Common tansy (Tanacetum vulgare)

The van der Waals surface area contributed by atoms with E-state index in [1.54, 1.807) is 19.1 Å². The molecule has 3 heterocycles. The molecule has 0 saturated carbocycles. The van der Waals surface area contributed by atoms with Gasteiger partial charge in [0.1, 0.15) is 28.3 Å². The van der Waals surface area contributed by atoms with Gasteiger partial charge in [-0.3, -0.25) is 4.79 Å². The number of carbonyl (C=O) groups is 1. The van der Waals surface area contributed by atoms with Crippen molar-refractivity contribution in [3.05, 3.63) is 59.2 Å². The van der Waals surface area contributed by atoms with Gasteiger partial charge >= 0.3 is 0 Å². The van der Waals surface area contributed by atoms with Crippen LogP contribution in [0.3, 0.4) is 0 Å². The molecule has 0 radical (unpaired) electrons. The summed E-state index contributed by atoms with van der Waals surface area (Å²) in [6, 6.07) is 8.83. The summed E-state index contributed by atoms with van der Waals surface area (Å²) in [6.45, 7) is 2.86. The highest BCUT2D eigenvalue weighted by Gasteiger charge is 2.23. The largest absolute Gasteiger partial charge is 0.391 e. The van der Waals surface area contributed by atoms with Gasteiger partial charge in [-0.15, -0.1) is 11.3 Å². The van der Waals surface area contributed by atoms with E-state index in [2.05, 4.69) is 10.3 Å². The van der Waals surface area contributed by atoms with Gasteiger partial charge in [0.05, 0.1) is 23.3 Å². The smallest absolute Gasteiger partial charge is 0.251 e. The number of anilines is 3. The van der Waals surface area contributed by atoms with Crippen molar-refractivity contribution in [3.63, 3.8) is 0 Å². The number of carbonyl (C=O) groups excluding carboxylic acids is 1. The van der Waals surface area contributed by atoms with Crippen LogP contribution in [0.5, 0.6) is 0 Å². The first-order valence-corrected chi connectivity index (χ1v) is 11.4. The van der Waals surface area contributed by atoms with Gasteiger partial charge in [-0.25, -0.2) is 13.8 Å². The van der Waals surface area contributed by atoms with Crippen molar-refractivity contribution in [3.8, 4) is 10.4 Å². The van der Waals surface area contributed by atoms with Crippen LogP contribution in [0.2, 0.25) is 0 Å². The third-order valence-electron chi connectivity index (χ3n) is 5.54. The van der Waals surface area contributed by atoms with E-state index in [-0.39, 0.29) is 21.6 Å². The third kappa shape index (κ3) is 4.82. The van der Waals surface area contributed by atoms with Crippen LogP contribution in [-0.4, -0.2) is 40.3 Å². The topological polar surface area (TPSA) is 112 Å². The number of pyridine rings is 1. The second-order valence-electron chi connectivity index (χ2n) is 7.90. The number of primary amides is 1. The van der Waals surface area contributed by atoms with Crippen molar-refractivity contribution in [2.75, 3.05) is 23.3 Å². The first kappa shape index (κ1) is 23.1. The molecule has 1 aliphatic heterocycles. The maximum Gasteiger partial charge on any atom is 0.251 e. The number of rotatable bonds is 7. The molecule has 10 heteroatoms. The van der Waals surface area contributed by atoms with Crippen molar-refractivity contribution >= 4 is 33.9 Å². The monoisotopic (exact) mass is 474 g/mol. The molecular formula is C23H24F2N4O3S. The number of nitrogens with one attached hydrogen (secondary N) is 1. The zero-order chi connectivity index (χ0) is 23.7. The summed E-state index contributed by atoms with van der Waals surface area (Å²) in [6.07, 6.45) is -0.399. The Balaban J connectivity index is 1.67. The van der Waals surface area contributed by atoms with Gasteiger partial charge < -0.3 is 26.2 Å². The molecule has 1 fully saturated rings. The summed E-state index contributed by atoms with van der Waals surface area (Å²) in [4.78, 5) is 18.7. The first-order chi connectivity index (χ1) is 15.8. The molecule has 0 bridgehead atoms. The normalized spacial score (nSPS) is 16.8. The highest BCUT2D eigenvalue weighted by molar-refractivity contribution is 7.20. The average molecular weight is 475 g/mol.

For many years, tansy has been used as a medicinal herb despite its toxicity. 19th-century Irish folklore suggests bathing in a solution of tansy and salt as a cure for joint pain. A bitter tea made with tansy flowers has been used for centuries as an anthelmintic to treat parasitic worm infestations, and tansy cakes were traditionally eaten during Lent because it was believed that eating fish during Lent caused intestinal worms. Various Tanacetum species are used ethmomedically to treat migraine, neuralgia and rheumatism and as anthelmintics. Traditionally, tansy was often used for its emmenagogue effects to bring on menstruation or end an unwanted pregnancy, and pregnant women are advised to not use this herb. Research published in 2011 identified 3,5-dicaffeoylquinic acid and axillarin in tansy as antiviral compounds that are active against herpes simplex virus.